Er, oops, no. Almost precisely: I should have mentioned that you should precede it by an asterisk: see my change.​—msh210 (talk) 20:04, 23 July 2010 (UTC)
Sheesh, this stuff is hard. Alright. ~ lexicógrafo | háblame ~ 20:05, 23 July 2010 (UTC)
In fact, it's not that hard if you remember it this way: every header needs stuff to be bulleted under it except for the etymology and the part of speech (which takes a numbered list as you know). Some editors don't use them for usage notes either, but most do. —Internoob (DiscCont) 20:16, 24 July 2010 (UTC)

break a legEdit

The way I read the etymology now, it sounds like the English comes from the Yiddish הצלחה און ברכה, which in turn comes from the German Hals- und Beinbruch, which in turn may come from the Hebrew הצלחה וברכה. Is that really what you meant? Is that really right? It sounds rather implausible to my lay ears.​—msh210 (talk) 17:59, 26 July 2010 (UTC)

That's what my book says. . . that the German expression is probably a corruption of the Hebrew, and that it may have come to English through Yiddish. Wikipedia seems to agree too. ~ lexicógrafo | háblame ~ 18:05, 26 July 2010 (UTC)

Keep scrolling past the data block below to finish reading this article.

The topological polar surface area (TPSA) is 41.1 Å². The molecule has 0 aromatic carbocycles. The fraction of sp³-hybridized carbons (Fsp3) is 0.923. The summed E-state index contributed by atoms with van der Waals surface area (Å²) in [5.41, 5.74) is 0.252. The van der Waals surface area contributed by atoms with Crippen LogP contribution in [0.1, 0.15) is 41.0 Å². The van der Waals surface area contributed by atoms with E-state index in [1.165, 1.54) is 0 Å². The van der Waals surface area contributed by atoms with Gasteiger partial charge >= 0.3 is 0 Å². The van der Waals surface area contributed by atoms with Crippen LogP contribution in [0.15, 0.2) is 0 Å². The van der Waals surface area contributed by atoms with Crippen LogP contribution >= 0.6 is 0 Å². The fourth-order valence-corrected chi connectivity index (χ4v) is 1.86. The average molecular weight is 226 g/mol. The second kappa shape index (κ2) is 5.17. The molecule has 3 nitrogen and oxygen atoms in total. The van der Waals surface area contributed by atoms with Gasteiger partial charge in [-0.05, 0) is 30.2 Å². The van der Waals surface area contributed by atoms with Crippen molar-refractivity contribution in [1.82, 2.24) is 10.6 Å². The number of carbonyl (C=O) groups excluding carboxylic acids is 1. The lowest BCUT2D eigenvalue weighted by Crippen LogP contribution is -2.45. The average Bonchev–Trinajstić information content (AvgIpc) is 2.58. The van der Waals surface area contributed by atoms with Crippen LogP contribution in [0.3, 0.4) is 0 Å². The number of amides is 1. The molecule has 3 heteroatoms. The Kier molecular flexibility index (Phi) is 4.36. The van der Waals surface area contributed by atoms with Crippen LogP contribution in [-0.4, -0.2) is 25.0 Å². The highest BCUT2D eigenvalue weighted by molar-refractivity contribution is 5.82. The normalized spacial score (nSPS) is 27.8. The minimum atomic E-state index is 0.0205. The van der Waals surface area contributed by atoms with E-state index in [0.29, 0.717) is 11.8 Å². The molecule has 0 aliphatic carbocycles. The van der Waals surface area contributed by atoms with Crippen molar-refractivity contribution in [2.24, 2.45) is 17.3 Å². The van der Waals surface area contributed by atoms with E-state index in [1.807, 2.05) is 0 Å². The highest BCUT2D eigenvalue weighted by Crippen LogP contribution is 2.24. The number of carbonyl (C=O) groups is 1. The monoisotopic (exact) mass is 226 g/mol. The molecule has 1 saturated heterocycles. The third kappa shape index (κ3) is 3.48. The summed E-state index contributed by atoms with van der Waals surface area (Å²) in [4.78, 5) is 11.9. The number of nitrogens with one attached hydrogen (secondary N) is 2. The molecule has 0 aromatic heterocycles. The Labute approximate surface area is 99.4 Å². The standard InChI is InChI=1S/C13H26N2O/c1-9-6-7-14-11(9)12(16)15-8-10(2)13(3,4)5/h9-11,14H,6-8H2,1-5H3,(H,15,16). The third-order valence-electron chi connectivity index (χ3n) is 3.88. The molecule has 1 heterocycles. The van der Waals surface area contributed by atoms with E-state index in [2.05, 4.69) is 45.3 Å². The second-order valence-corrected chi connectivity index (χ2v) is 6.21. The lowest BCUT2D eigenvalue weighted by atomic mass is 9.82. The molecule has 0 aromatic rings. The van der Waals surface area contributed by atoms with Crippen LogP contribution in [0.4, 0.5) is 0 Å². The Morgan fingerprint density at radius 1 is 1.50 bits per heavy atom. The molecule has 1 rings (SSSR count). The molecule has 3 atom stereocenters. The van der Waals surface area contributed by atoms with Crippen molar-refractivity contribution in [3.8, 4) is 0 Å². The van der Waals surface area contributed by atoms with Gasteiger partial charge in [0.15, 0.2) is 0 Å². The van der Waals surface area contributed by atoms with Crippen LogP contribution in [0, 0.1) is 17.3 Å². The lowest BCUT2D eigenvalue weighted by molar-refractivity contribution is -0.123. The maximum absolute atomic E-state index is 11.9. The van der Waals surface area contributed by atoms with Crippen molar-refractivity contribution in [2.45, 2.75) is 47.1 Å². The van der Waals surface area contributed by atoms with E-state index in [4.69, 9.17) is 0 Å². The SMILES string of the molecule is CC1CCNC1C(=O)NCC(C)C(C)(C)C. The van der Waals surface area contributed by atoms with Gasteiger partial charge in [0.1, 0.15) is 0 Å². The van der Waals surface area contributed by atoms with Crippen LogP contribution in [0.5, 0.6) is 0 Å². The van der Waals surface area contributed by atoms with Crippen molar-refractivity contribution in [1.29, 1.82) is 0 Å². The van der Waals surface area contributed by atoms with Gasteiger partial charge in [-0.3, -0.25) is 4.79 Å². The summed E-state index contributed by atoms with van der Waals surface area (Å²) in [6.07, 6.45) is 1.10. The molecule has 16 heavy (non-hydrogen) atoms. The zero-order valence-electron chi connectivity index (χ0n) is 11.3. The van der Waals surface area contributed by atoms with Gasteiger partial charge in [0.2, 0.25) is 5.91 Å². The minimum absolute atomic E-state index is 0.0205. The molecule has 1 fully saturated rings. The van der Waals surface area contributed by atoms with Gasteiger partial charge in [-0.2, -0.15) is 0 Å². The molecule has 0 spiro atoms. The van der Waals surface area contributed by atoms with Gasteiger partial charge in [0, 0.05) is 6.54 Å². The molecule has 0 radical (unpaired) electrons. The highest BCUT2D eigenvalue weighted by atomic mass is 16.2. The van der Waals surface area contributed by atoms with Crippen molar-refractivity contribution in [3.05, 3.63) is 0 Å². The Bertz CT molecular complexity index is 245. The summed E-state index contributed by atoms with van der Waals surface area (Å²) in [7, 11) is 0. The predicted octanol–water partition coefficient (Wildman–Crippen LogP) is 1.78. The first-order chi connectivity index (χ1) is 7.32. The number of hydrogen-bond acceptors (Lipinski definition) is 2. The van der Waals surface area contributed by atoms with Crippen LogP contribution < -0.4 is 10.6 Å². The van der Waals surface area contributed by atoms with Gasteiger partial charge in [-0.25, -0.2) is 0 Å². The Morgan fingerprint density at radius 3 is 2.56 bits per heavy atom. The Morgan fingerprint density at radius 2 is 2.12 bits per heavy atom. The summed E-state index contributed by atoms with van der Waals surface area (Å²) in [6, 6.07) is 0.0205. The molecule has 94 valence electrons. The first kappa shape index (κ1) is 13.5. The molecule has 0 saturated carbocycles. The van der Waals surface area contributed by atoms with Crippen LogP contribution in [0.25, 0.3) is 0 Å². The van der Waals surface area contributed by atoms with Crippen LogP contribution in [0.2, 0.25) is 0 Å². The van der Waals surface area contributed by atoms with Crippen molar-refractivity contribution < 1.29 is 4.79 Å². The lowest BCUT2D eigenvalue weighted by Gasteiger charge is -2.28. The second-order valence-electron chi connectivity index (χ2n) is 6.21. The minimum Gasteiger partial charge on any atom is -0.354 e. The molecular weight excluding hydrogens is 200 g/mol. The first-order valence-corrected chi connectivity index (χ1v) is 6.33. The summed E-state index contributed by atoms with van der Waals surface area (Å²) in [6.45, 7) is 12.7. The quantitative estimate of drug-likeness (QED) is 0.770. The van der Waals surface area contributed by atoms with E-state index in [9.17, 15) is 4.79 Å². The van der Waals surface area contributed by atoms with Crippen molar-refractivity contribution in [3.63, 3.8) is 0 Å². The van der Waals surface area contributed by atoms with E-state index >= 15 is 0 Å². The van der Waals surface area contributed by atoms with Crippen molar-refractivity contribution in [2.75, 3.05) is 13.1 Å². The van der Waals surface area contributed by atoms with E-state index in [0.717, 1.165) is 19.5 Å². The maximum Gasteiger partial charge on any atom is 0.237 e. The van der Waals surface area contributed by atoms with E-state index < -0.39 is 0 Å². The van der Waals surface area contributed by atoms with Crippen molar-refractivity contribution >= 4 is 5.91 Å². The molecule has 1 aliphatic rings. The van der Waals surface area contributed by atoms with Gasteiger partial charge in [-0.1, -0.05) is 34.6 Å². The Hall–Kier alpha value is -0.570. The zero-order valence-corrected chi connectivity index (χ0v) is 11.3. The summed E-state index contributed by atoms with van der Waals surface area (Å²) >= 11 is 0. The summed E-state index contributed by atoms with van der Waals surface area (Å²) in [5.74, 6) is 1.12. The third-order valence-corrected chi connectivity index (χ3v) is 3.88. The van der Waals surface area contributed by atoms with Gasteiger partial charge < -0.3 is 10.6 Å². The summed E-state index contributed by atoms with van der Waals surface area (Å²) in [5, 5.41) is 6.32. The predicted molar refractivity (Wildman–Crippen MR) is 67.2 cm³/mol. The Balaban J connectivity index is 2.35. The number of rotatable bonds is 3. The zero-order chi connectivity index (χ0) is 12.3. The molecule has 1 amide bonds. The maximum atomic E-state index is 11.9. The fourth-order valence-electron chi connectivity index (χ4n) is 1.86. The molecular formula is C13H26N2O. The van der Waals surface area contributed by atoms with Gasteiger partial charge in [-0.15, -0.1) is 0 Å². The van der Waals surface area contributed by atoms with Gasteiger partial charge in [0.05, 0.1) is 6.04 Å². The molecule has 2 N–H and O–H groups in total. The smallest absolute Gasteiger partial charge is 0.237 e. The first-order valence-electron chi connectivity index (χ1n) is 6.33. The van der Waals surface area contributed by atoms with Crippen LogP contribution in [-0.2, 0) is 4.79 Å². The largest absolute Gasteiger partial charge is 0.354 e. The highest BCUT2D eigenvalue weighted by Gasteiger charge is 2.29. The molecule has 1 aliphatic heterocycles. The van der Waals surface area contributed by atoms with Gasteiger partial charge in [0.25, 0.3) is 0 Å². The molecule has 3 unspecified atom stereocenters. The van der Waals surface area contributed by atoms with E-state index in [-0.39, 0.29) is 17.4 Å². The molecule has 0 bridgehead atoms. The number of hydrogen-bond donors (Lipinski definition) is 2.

Actually, no, Wikipedia says it came the other way, first from Yiddish and then German. But whatever. ~ lexicógrafo | háblame ~ 18:08, 26 July 2010 (UTC)


[[Citations:I'ma]] might interest you.​—msh210 (talk) 19:37, 20 September 2010 (UTC)

Yeah I saw that. Do the citations need to stay on that page or should they be added into the entry? — lexicógrafo | háblame — 19:38, 20 September 2010 (UTC)
They can stay there.​—msh210 (talk) 19:41, 20 September 2010 (UTC)

AFAICT I'ma seems to be most common variant. No?​—msh210 (talk) 19:41, 20 September 2010 (UTC)

No, it's Imma. 42 million Google hits for Imma, 35 million for I'ma. — lexicógrafo | háblame — 19:42, 20 September 2010 (UTC)
Of course, that 35 million is not excluding everything it brings up for "I'm a", which is a very common phrase. — lexicógrafo | háblame — 19:47, 20 September 2010 (UTC)